During this period, most of the buildings in the then village were first-phase creole cottages, a specific type of structure presenting a combination of French-colonial traits modified to be adapted to the precise needs and possibilities of the Louisiana population of the time. The walls were often made of bousillage, a mixture of mud and moss, and the entire edifice was elevated on piers erected on the soggy soil, but they presented an oversized Norman roof, spacious galleries supported with colonnades and balustrades, and apertures as French Doors or shutters. The genesis of this very peculiar hybrid form of building is still a topic of debate, as the hypotheses on its provenance vary from a direct French origin to a possible intermediate passage in the Canadian colonies; to the most commonly accepted theory determining creole cottages to be a derivation of Caribbean houses, already an amalgamation of African and French styles. (Campanella, 2017, 1555 - 1644) Of this first phase of creole architecture only very few buildings survived the centuries and are still standing, the most notorious being Madame John’s Legacy and Lafitte’s Blacksmith Shop.


Renovated creole cottages in New Orleans.

New Orleans, after having been relinquished to Spain’s control in 1762, was struck by two terrible and devastating fires, in 1788 and 1794, which almost entirely destroyed the French Quarter, at the time the very core of the town. The Spanish administration gave specific orders on how to handle the reconstruction of the town, demanding for the new buildings to be built with bricks and to present a flat roof or tile roof in order to give a more unified design to the urban formation. This prompted the creation of the second-phase creole cottages, still visible today, mostly identical to their first version except for their new flat roof and the definitive removal of the elevated structure, as the porch was now directly on street level.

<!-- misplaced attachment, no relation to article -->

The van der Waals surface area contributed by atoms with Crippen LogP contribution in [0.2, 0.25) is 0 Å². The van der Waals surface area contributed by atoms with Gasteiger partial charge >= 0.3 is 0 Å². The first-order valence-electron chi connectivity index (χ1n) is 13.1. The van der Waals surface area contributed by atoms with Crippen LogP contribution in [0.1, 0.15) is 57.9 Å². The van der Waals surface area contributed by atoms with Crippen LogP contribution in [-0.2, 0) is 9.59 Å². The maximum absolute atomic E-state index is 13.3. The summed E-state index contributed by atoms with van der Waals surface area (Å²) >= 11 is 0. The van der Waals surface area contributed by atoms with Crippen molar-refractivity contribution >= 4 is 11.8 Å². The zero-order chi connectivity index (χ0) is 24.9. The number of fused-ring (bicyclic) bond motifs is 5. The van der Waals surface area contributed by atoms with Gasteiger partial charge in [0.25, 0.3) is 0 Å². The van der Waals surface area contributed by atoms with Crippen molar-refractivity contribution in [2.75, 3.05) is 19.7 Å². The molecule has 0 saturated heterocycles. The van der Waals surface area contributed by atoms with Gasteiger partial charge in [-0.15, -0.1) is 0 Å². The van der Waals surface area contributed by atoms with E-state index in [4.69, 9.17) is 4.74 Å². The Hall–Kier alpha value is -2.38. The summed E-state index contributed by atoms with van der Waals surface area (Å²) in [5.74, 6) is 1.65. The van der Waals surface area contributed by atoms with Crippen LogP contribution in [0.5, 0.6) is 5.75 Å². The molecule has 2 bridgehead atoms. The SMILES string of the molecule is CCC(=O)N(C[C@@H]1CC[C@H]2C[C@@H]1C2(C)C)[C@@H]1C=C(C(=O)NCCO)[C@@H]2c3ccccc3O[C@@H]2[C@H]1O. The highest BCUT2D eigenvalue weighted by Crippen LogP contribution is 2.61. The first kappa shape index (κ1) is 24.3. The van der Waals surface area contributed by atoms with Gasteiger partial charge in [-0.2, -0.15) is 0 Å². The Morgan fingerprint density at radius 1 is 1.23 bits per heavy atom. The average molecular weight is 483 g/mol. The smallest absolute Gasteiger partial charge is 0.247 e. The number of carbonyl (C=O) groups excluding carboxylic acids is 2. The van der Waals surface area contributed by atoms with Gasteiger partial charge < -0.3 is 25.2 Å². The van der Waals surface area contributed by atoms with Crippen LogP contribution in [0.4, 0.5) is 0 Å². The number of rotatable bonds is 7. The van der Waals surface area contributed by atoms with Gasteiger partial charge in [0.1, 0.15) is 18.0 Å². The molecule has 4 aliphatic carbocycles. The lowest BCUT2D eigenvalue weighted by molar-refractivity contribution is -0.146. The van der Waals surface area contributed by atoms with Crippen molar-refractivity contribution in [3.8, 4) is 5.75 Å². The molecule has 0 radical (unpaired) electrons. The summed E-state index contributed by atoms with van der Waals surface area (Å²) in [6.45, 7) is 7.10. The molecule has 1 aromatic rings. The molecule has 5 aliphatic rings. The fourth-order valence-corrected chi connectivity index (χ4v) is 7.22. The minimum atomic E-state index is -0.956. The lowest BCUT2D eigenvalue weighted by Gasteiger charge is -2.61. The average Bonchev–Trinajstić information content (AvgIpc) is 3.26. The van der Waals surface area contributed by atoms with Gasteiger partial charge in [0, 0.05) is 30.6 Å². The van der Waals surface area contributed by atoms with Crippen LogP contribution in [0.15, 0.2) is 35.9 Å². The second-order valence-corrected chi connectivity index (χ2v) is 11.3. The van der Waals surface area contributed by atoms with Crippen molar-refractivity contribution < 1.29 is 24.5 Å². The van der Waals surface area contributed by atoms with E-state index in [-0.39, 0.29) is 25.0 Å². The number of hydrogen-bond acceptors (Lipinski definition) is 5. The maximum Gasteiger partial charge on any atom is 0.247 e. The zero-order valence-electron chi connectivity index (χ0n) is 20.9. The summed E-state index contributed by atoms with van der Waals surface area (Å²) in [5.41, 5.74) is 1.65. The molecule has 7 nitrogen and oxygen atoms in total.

Creole Townhouses in New Orleans.

This massive re-building also led to the birth of the creole townhouse, arguably still to this day the most notorious and emblematic architectural style of New Orleans. As the term townhouse usually indicates one of a row of similar houses joined by a shared wall, this building was an integral part of the town structure. It was on two levels, the first floor, designated for commercial use, usually held stores or workshops, and sometimes a porte-cochere, a private carriageway, while the second floor was for residential apartments. The Creole townhouse is of a distinctly evident Spanish inspiration, clear in the stucco façade and arched openings, the pavement, and barrel tiled roof, and most especially the wrought-iron balconies adorning the upper floors. (Campanella, 2017, 1609-1610)

Shotgun House in New Orleans.

In 1803 New Orleans was officially annexed to the newly-formed United States, and, during the first half of the 19th century, after the events of the Civil War, the town’s massive increase in population led to a fast-paced urbanistic expansion, in particular of new pragmatical facilities of a definite vernacular nature. This was the case of the shotgun house, whose name derives from the commonly held idea that, because of its linear structure, it is possible to fire a straight gunshot through the front door and not hit a single wall or piece of furniture. The shotgun is a narrow, rectangular building, comprised of a series of rooms one after the other, presenting windows on the front and the back. While the simplicity of the structure itself is surely perfectly apt to the extremely hot climate typical of the Louisiana territories because of the ideal ventilation it provides, this type of housing style is a mixture of several influences, most notably African and Caribbean. This is due to the fact that, after the Haiti rebellion in 1791, several Haitians settled in the southern part of the United States, either as free men or as slaves brought by the family that owned them. The ideation of the shotgun, which soon became the most popular housing facility in New Orleans, is diffusely attributed to these new inhabitants. (Campanella, 2017, 1645 - 1720)